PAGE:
Please, if you suspect it's hormonal - LISTEN TO YOUR BODY, not all doctors will - and go see an endocrinologist (one that will listen, anyway - hopefully UNlike the one you're seeing now. They know the right tests to do, and will do all of them, not just one or two that won't give a complete picture.

You stand a much better chance of getting to the bottom of your acne if you do. I promise.

And? OMFG. She would BLAME the patient if the 'tane didn't work? Acne comes back post-tane very frequently (almost always) in cases where it's PCOS or PCOS-like acne. Some docs see it as diagnostic of hormonal disturbance, in fact, if adult females take Accutane and it comes back.

Anyway. What a shit your doctor is. Run - don't walk - away!!! Find another. She sucks.

:o)

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Karmagirl: I am totally agreeing w/you 150% that my doc is probably an idiot, but she's and Air Force dr, so you can't expect the best and the brightest when you're dealing w/the military.

That being said, I can't go to another doctor and have the insurance pay for it unless a military doc refers me to one. Isn't it ironic?

Anyway, what I meant by her being one to blame the patient if the treatment isn't successful is because of what she said to me when I asked her what would happen if I needed another round. She basically stated that the only reasons anyone would ever need another round would be if they didn't use a topical retinoid after treatment and if they wore makeup. I immediately felt she was wrong (especially on the makeup tip, since during times of very clear skin, like when I was preggo, I wore makeup all the time and didn't get one blackhead, much less a pimple) and was somewhat concerned, but every time I tried to voice my concern or add any input, she was quick to shut me down.

I guess I could go back and talk to her and see what her answer would be if I asked her if I could go on another round of Accutane, providing I needed it after completing the first, if I did all that she asked and it still wasn't effective.

AF doctors usually are shit. That's why they aren't practicing in the real world.

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Well, there's some good ones out there, Carys. It's getting better all the time. I work for the Navy and am not a flight surgeon or clinic doc, but I do consult on certain aviation medicine cases. I just feel that some docs should stick to doing flight surgeon stuff, and give referrals more often when they're out of ideas instead of acting like they know it all, because docs - like everyone else - are people. They can't know everything.

So you're AF, then, right? TriCare usually lets dependents go to civvie docs, so I'm guessing you're not one. Correct me if I'm wrong, since the AF might not work the same as Navy.

I would suggest you keep asking her for a referral until she gives you one. The only person who can best take care of you is you, so...keep asking.

Good luck, and PM me if you have questions.

:o)

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I have hormonal acne. I took tane. 4 months later, i'm about 90 percent clear. I get about 4 a month but well worth it, at least for me.

I have hormonal acne and i've tried almost every regimine on this website and nothing seems to work. I'll be almost completely clear for a little while and then...BAM...I get a horrible break out.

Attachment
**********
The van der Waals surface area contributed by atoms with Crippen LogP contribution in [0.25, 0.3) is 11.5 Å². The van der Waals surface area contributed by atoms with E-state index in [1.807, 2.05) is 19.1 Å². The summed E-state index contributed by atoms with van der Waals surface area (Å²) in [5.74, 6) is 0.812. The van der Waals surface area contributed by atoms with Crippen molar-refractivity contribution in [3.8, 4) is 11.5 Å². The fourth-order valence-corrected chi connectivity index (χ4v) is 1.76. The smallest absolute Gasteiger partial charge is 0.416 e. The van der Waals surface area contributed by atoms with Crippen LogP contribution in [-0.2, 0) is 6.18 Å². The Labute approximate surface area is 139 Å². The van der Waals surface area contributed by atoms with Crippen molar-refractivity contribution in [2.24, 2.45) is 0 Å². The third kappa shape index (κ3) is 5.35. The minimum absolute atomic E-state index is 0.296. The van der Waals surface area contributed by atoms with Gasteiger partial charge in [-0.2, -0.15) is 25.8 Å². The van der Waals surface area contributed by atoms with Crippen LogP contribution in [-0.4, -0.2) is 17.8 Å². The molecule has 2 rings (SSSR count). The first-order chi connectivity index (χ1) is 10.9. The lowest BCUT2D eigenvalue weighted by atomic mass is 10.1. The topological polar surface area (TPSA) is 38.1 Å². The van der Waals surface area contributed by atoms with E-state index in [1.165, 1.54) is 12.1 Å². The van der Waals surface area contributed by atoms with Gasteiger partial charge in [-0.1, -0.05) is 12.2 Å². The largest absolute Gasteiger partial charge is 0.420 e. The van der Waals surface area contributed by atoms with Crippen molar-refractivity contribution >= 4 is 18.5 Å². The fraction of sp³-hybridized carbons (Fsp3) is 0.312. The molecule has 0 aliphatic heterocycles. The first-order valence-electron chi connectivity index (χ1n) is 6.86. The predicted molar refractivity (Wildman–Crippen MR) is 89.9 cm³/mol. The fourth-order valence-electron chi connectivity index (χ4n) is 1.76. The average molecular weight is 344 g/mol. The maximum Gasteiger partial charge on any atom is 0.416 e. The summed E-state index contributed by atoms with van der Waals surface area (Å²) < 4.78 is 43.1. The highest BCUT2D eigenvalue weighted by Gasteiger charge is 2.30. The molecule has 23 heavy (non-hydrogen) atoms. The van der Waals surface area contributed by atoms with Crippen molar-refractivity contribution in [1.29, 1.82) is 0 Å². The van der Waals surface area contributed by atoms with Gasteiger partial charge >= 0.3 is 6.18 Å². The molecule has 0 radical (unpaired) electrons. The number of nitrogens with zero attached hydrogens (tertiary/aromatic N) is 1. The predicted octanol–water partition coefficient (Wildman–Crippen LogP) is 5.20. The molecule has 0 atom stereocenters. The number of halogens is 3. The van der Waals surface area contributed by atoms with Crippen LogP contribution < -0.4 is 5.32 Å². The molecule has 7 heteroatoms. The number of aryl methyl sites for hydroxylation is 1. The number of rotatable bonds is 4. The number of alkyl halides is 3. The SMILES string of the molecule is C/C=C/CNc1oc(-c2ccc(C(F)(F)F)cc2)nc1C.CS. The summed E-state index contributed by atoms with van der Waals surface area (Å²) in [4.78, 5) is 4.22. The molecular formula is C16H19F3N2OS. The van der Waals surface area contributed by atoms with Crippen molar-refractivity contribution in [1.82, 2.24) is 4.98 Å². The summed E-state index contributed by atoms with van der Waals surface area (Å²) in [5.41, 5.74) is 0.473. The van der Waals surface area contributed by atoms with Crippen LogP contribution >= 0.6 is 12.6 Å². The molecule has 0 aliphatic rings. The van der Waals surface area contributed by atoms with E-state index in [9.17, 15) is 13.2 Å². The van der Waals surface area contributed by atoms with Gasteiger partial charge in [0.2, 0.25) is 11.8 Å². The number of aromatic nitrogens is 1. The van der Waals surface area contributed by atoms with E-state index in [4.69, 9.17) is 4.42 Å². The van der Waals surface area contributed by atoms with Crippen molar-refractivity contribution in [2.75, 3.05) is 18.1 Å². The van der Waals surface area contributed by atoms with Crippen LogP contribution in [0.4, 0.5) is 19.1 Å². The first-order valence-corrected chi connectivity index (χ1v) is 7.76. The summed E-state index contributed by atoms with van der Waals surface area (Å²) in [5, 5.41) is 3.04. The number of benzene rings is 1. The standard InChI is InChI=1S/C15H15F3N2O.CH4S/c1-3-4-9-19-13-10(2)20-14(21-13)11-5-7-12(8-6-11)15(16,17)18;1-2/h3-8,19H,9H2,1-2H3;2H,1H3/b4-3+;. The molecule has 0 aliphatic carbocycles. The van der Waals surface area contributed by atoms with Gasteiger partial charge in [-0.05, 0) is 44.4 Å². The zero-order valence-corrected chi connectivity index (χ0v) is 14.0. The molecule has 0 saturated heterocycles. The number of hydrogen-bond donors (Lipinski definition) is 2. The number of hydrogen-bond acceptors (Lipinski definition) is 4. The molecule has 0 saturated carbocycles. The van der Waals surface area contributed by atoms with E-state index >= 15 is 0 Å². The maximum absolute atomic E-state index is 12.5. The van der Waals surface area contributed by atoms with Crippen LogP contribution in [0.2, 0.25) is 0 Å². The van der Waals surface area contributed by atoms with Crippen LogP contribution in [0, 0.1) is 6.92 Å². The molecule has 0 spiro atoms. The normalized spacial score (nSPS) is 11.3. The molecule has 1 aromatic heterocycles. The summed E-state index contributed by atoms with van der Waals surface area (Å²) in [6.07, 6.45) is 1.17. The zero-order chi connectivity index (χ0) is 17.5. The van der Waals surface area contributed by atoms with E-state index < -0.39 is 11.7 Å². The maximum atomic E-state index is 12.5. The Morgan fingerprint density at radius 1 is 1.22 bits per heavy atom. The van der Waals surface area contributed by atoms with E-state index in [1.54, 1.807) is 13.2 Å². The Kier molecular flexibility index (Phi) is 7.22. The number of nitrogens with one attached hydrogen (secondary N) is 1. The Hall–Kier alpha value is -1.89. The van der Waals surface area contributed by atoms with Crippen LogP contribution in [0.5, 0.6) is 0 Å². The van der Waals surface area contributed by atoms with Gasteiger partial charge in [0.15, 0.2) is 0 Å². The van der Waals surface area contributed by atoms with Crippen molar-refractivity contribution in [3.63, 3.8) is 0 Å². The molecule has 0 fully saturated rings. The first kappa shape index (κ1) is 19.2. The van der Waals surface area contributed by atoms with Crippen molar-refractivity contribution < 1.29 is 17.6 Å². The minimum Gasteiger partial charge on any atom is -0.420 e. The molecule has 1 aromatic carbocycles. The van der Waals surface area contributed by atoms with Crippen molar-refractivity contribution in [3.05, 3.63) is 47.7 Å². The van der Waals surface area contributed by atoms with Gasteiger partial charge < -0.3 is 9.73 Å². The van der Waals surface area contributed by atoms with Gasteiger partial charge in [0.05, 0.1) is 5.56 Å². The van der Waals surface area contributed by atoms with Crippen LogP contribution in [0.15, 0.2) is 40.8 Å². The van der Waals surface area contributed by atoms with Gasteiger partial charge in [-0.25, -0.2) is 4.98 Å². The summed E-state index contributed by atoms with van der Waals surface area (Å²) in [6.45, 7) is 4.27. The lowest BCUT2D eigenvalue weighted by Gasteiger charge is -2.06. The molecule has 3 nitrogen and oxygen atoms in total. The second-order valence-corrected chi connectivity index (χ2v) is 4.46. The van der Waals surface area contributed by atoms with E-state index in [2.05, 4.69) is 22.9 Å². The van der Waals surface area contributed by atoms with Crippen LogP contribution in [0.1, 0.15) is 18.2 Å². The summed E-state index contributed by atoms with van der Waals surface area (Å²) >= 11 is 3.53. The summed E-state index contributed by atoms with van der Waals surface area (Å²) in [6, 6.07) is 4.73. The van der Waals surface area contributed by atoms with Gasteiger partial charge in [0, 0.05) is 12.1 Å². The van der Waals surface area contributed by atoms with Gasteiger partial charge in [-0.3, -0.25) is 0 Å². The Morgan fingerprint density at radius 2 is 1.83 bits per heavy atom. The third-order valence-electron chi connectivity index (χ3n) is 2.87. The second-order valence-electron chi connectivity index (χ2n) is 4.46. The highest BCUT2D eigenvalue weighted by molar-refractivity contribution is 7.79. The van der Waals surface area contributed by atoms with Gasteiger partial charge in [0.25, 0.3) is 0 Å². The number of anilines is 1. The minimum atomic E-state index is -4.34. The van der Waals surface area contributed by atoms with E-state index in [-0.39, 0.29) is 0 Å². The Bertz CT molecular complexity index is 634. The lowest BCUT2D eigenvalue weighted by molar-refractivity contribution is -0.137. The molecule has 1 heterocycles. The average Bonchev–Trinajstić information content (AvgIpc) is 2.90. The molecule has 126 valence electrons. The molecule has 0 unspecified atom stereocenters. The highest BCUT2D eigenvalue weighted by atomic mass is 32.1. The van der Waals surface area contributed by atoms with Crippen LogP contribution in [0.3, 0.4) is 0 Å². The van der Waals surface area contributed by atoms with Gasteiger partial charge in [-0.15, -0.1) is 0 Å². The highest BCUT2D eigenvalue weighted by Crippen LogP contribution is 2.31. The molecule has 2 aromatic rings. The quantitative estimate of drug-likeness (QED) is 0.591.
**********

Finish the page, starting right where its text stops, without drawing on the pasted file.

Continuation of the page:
Does anyone know if Accutane will work for hormonal acne?  I read somewhere on here that it doesn't, but if anyone could give me some advice I'd be soooo greatful!!!  Please help!

Thanx

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I too suffer from hormonal acne. I've been on the pill Diane 35 and I finally have clear skin but every pms week, I so break out. IT'S SCARY!! I get so many pimples big and small and then they scar so I'm left with ugly marks for at least 2 months. I went to the dr and she said that once my body truly adjusts to the pill I should see less and less breakouts. Unfortunately this is the end of the month for me so next week, who knows what disgusting breakout awaits. Good luck everyone.

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This is from noted acne researcher JJ Leyden:

"Oral isotretinoin. How can we treat difficult acne patients?

Leyden JJ.

Department of Dermatology, University of Pennsylvania, Philadelphia 19104, USA.

Isotretinoin (Roaccutane/Accutane) therapy (120 mg/kg) normally results in complete clearing of nodulocystic acne followed by prolonged remission, and many patients remain free of disease. Four groups of patients respond poorly or have a high rate of relapse. Preteens and young teenagers show a high rate of relapse and several courses of treatment are usually needed; 14 of 20 under the age of 12 years, 21 of 47 aged 12-14 and 23 of 66 aged 14-16 relapsed within 1 year. Individuals with linear lesions consisting of undermining tracks of follicular epithelium often show only a partial response. These individuals typically have a history of other 'sinus track' disease such as pilonidial sinus and hidradenitis, either themselves or other family members. Hemorrhagic or crusted lesions can be exacerbated by full doses of isotretinoin and patients develop pyrogenic-granuloma-type lesions and even acne-fulminans-like eruptions. Women with adrenal or ovarian syndrome associated with elevated androgens commonly relapse with 6-12 months after isotretinoin therapy. "

http://www.ncbi.nlm.nih.gov/entrez/query.f...st_uids=9310743

Here are more opinions from dermatologists:

Is the Cause of Adult Acne the Same in All Women?

Dr. Baldwin: The precise cause of acne is unknown, but it is often associated with at least one hormonal abnormality in healthy women. At some point, many women will have slightly abnormal androgen levels.

The first consideration should be to distinguish between acne that is related to an underlying medical condition and acne vulgaris. Acne that occurs in adult women as part of a medical problem may result from polycystic ovarian syndrome (PCOS), a tumor, hyperplasia (ovary or adrenal gland overproduction), or a testosteronesecreting tumor, which is likely in the ovaries.